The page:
In episode 78 of the Podcast for Social Research, BISR's Jude Webre (who also teaches at Columbia University and NYU), Sami Al-Daghistani (Columbia and the Norwegian School of Theology, Religion, and Society), and Robyn Marasco and Anthony Alessandrini (CUNY) offer faculty perspectives on the Gaza Solidarity Encampments that have arisen on college campuses nationwide and globally. What happened and what is happening on the ground in NYC and internationally? How do faculty understand their position relative to protesting students, on the one hand, and mega-institutions like Columbia University and City University of New York, on the other? What are the discussions that are happening among faculty—including faculty with different levels of employment precarity and security? How can we understand the Gaza Solidarity Encampments and the faculty response within the context of the wider crisis in academia? Can the student protests inaugurate, in turn, a new movement for faculty empowerment? What is the meaning of solidarity?

Direct download: Podcast_for_Social_Research_Student_Protest-Faculty_Solidarity.mp3
Category:general -- posted at: 1:53pm EDT

In episode eight of Faculty Spotlight, hosts Mark DeLucas and Lauren K. Wolfe sit down with Danielle Drori, Associate faculty member (in literature and Judaic studies), Director of Development, and psychoanalyst-in-training. Recently returned from a long-delayed trip to her native Tel-Aviv, Drori discusses the state of Israeli society in the shadow of the war in Gaza, her own vexed relation to her country of birth (including, how it shaped her scholarly interests), and the unexpected resonances of Erich Auerbach's Mimesis in a time of mass destruction. What's humane in Auerbach's historicist method? Is Auerbach's documentation of "civilization" also a lamentation? What sorts of perspectives are afforded by exile?

Direct download: Faculty_Spotlight_Danielle_Drori.mp3
Category:general -- posted at: 3:32pm EDT

In episode 77 of the Podcast for Social Research, recorded live at Goethe-Institut Chicago, BISR faculty and Chicago Coordinator Audrey Nicolaïdes sat down with special guest, art historian Annie Bourneuf, to discuss revolution and counterrevolution, in text and dialectical image. Annie begins with a reexamination of Walter Benjamin’s aesthetic and philosophical project in light of a surprising discovery: Paul Klee’s famous Angelus Novus—a print in Benjamin’s own collection—is in fact a piece of collage; Klee’s image is glued atop a sixteenth-century engraving of a portrait of Martin Luther. What did such an image mean to Klee, in the context of counterrevolutionary Munich in the 1920s? And how does this citation bear on Benjamin’s attachment to the image and the inspiration he drew from it? Then, Audrey walks us through the schisms that put socialist movements in pre- and interwar Europe on their back foot—and the world-historical consequences these schisms entailed. What were the fundamental assumptions—fundamentally in error—about the progressive nature of historical processes that Benjamin’s “Theses on the Philosophy of History” is an attempt to redress? Along the way, the two touch on the centrality of concepts like ephemerality and contemporaneity in Benjamin’s work, parody and citation, the revolutionary potential of “hatred for the oppressor,” and more.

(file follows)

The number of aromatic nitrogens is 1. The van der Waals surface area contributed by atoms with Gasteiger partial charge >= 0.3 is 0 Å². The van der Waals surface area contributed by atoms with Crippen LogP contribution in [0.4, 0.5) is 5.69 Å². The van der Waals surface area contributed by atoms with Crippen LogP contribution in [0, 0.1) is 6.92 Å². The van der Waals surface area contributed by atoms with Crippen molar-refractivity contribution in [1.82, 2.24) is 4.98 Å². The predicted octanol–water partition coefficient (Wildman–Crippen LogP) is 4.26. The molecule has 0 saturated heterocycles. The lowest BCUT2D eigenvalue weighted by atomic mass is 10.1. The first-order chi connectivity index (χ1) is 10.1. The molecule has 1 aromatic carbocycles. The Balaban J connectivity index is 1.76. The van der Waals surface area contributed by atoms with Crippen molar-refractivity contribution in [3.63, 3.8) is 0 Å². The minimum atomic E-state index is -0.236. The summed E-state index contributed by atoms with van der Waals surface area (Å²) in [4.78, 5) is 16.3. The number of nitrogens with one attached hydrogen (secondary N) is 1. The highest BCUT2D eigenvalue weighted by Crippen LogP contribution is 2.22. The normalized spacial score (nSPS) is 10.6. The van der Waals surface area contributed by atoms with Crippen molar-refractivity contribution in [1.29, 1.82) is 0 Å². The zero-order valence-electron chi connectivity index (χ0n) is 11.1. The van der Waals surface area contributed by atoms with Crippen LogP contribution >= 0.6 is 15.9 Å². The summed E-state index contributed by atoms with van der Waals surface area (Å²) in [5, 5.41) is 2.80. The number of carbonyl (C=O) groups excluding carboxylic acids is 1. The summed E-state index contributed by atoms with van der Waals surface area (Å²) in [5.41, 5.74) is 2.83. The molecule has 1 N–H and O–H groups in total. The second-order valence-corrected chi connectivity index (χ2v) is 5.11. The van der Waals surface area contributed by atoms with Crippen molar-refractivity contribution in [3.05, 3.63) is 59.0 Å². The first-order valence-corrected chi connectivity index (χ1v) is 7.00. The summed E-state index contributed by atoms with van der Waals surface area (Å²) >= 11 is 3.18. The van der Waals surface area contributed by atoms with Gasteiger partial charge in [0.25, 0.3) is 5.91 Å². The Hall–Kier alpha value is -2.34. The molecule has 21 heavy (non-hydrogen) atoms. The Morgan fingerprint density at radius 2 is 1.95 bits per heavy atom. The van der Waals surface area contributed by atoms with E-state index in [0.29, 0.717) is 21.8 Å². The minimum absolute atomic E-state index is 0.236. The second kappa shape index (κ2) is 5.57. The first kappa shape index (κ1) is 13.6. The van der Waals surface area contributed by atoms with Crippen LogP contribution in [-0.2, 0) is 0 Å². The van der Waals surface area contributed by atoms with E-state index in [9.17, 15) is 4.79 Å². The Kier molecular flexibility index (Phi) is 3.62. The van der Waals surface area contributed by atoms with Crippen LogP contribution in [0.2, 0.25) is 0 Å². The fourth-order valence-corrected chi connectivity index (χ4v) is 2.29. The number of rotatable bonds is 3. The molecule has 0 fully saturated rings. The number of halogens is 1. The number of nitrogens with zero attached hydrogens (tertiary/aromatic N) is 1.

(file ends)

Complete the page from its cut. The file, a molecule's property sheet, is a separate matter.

This episode of the podcast was produced by Ryan Lentini.

Direct download: Benjamin_Goethe_BISR_04.26.24_Boosted.mp3
Category: -- posted at: 1:31pm EDT

What does it mean to claim translation as an artform unto itself? In episode 76 of the Podcast for Social Research, recorded live at BISR Central while a wicked Nor’easter raged outside, BISR welcomed Ugly Duckling Presse, Barricade journal, and the Leipzig/Vienna-based collective TRANSLETTING for an evening of presentations and panel discussion addressed to the ethics, politics, and embodied practice of literary translation in the 21st century.

With Walter Benjamin’s “Task of the Translator” (1923) and Sawako Nakayasu’s Say Translation Is Art (Ugly Duckling Presse, 2020) as historical and theoretical bookends, the cast—including BISR’s Lauren K. Wolfe, Ugly Duckling Presse Manager Marine Cornuet, and the TRANSLETTING collective (check out their bios below)—talked its way through Nakayasu’s playful politico-poetical wager (say translation is unfaithful, is performance, repetition, failure, process, collaboration, feminism, polyphony, conversation, deviance, decolonial, punk, and improvisation) and, from there, explored the word as a contingent unit of meaning and value by way of Ilse Aichinger's Bad Words, in a translation by poets Uljana Wolf and Christian Hawkey.

The ensuing conversation touched upon all manner of things—from good words to wrong ones; the pleasures of infidelity; how power is borne in the space between an original and its translations; the meaning-bearing unit of language (a word, a comma, a syllable, syntax, a poem, a book, alternative structures of literature?); markets and reading publics; a translator’s responsibility—to whom? to what?; identity and its vicissitudes; and much else besides.

The TRANSLETTING collective includes: Konstantin Schmidtbauer, writer and translator; Mücahit Türk, writer; Jonë Zhitia, writer, translator, and editor; Nadja Etinski, writer, historian, and editor; Leonie Pürmayr, writer and editor; and Anile Tmava, writer, editor, and anthropologist.

Direct download: TranslationIsArt_04.03.24_BISR_EditsMusic.mp3
Category:general -- posted at: 6:03am EDT